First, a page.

I am delighted to be bringing you another bumper-packed issue of the newsletter, with thanks to all those who contribute so freely of their time.
As always, Steve Talbot gives us pause for thought about where we are heading - I for one do not want to be contactable by email via my mobile phone when I'm sitting in the pub.
It is also good to see you making use of the letters page - this could be a useful service to members who wish to buy, sell or swap items.
There are even cartoons which I hope will raise a smile (both books are also reviewed in this issue) and there are pointers to some of the more wacky web sites out there (banana labels indeed :-).
Finally, the sad news about Pkzip's creator.
Have a good summer (it should be starting soon, I hope).
Thanks to all those of you who have renewed or taken out membership, the others will just be receiving a reminder letter this time. We welcome all new members and encourage you all to participate in the group's activities.
UKUUG's Council -- David Hallowell, Mike Clinch, Drew Durkin, Alasdair Kergon, James Youngman, and myself -- has been meeting every couple of months in London (an especial thank you to the three northerners who spend either end of those days on the train) and trying to keep the group running but we would appreciate there being more participation so that we can do more.
We are particularly interested in fostering local groups and welcome any effort you may be able to spare in organizing such. Likewise, we welcome your ideas on any other items that you would like the group to provide. We are still contemplating changes to the newsletter to make it even more relevant, and attractive to members... By the next issue, we also hope to have a web journal/log...
I have been asked to remind you of UKUUG's mailing lists: email a message containing the word help or lists to firstname.lastname@example.org, or check out http://www.ukuug.org/cgi-bin/majordomo.
SANE 2000 -- report by Ray Miller inside -- the follow-up to the 1998 conference, was once again organized by NLUUG in Maastricht; it was held on 22-25 May. There were 500 participants, with >100 from outside NL. I managed to hold interesting discussions with other groups and agreed to establish links with them once again. Once upon a time the European UNIX groups coexisted with EUUG, which became EurOpen, but that burnt out. We hope to establish a lightweight network for the various national and other groups. Similarly we hope to introduce better connections with (the US-based) Usenix, including a cheaper and easier way to become members.
At the beginning of June, we had a stand, sponsored by Alcove, IBM, Perforce, and Wrox (thanks, guys), at the LinuxExpo 2000 exhibition at Olympia. It was busy with a lot of interest being shown in the group.
Elsewhere in this issue and in your mail you will see that we are organizing another Linux developers' conference, this time near Hammersmith, West London, on 7-9 July.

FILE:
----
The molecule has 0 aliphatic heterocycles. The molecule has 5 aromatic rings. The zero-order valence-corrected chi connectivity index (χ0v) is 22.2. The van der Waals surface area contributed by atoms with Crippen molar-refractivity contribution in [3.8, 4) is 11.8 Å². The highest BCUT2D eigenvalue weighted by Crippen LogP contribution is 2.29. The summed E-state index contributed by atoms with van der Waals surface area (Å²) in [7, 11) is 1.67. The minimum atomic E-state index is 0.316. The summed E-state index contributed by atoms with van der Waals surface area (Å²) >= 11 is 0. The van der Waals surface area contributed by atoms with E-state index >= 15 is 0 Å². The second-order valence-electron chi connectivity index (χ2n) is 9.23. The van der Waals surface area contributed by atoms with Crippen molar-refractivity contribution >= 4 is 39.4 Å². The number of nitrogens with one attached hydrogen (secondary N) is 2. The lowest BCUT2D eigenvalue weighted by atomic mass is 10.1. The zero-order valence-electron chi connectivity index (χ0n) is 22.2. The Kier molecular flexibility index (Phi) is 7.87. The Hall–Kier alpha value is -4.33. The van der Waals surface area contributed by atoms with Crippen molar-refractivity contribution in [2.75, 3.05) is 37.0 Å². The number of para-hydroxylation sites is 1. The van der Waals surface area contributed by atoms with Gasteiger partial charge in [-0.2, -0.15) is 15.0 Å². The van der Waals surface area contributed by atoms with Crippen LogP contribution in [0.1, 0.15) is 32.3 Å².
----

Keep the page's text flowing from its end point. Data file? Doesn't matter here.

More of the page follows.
The AGM has been booked for 6:00pm on 21 September at the University of London's Institute of Education. Details will be posted out later in the summer. Currently the Council is constitutionally limited to six but we hope to change that. Please do come along and help organize the group.
Please email all your suggestions to email@example.com.
The UKUUG Linux Developers Event looks to be a great success and if you haven't already booked a place, please see the events section for details of the up to date programme and booking form. You will have unfortunately just missed the early bird delegate rate of just £75 including VAT - but even at £100 plus VAT - it really is an event that you cannot afford to miss!
Josette will be there giving discounts on the O'Reilly books, WROX Press will attend and also give discounts, SuSE LINUX Ltd. and Debian have also booked table-tops.
There are still a few table-tops left - if your company is interested please contact the Secretariat.
I would like to say thank you to all the UKUUG book review team who worked their way through quite a few titles since the March newsletter - see the book review section below.
Due to the amount of work the Council has put into the Linux event July I am afraid there is no CD this time - if anyone thinks they could help out with ideas for UKUUG CDs, and help with putting the actual project together each quarter the UKUUG would like to hear from them - please contact the Secretariat.
The next UKUUG Council meeting will take place on Tuesday, 30th May in London.
We shall be on the .org stand at LINUX Expo - 1st & 2nd June - London. LINUX for the Enterprise - is being held 7th - 9th July. AGM - September - actual date to be advised shortly.
So you see it's quite a busy time.
The Second International System Administration and Networking Conference (SANE 2000) took place from 22-25 May 2000 at the Maastricht Exhibition and Conference Centre (MECC) in the Netherlands. More than five hundred delegates from twenty-seven countries descended on the MECC for the conference, organized by the Netherlands UNIX User Group and co-sponsored by USENIX and Stichting NLnet.
The conference was preceded by two tutorial days, with topics including Sendmail configuration, delivered by Eric Allman, author of Sendmail; IPSEC and FreeS/WAN, by Hugh Daniel of the Linux FreeS/WAN project; DNS administration, by Jim Reid of Nominum; and firewall technologies, by Jos Vos of X/OS Experts in Open Systems.